Contact Musicians for Help
Some independent artists who play Middle Eastern music in restaurants or sell recordings of it may be able to provide lyrics. It probably wouldn't be useful to contact famous artists like Amr Diab or Tarkan who recorded through big-name studios, but independent musicains may be willing to share what they know.
Ask Other Dancers
There are many social networks where dancers, musicians, and others who appreciate Middle Eastern music gather. Often it proves helpful to ask the other members of these groups whether anyone knows what a given song is about. People are frequently willing to share. Maybe someone else has a translation that an Arabic friend did for her.
There may be college students or other people in the community who would be willing to do a translation for a reasonable fee. Sometimes people on the Internet advertise their services of creating song translations.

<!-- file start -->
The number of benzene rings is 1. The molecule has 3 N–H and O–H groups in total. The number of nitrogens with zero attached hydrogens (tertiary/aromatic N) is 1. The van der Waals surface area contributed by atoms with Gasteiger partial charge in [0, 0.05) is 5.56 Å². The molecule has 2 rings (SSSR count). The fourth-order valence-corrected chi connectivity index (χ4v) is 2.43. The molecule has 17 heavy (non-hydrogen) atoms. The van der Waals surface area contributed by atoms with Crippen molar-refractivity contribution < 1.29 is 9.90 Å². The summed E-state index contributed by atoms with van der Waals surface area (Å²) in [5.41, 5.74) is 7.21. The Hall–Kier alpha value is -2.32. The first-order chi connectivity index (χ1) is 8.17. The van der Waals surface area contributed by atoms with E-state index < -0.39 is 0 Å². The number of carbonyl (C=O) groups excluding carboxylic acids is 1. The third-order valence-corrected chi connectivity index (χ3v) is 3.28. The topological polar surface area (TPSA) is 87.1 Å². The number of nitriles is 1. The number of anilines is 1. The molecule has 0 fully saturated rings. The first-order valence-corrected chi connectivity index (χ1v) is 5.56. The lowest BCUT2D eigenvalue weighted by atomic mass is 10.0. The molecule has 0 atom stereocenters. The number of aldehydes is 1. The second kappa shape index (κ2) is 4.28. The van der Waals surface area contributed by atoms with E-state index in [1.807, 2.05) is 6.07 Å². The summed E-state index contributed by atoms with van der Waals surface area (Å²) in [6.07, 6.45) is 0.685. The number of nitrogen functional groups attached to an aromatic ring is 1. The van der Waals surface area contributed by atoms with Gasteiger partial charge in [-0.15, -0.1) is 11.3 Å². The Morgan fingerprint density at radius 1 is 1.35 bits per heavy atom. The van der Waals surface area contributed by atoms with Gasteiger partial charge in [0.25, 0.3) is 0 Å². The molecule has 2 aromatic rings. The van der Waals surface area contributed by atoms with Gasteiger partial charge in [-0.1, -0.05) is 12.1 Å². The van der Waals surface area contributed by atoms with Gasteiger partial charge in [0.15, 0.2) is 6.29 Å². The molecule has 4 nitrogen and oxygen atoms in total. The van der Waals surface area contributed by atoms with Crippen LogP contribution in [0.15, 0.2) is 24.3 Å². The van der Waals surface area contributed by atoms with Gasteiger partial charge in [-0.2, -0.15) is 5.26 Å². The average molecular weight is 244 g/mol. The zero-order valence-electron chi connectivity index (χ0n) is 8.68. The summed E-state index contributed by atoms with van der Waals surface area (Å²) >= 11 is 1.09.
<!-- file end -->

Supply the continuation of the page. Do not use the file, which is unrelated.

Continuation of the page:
Anybody who loves Middle Eastern dance enough to spend large amounts of her time and money on acquiring costumes, attending events, and taking classes should also invest in learning at least a little Arabic or Turkish.
Anyone who aspires to teach or call herself a "professional" dancer should make the investment to build her own knowledge so that she can represent the dance with respect and dignity even in front of ethnic audiences who speak the language and know what the songs are about.
The tools for learning a little about these languages are out there, and the resources for researching song translations are out there. It may take a little time to investigate these resources, but the reward will be a better relationship with the ethnic audiences in the community.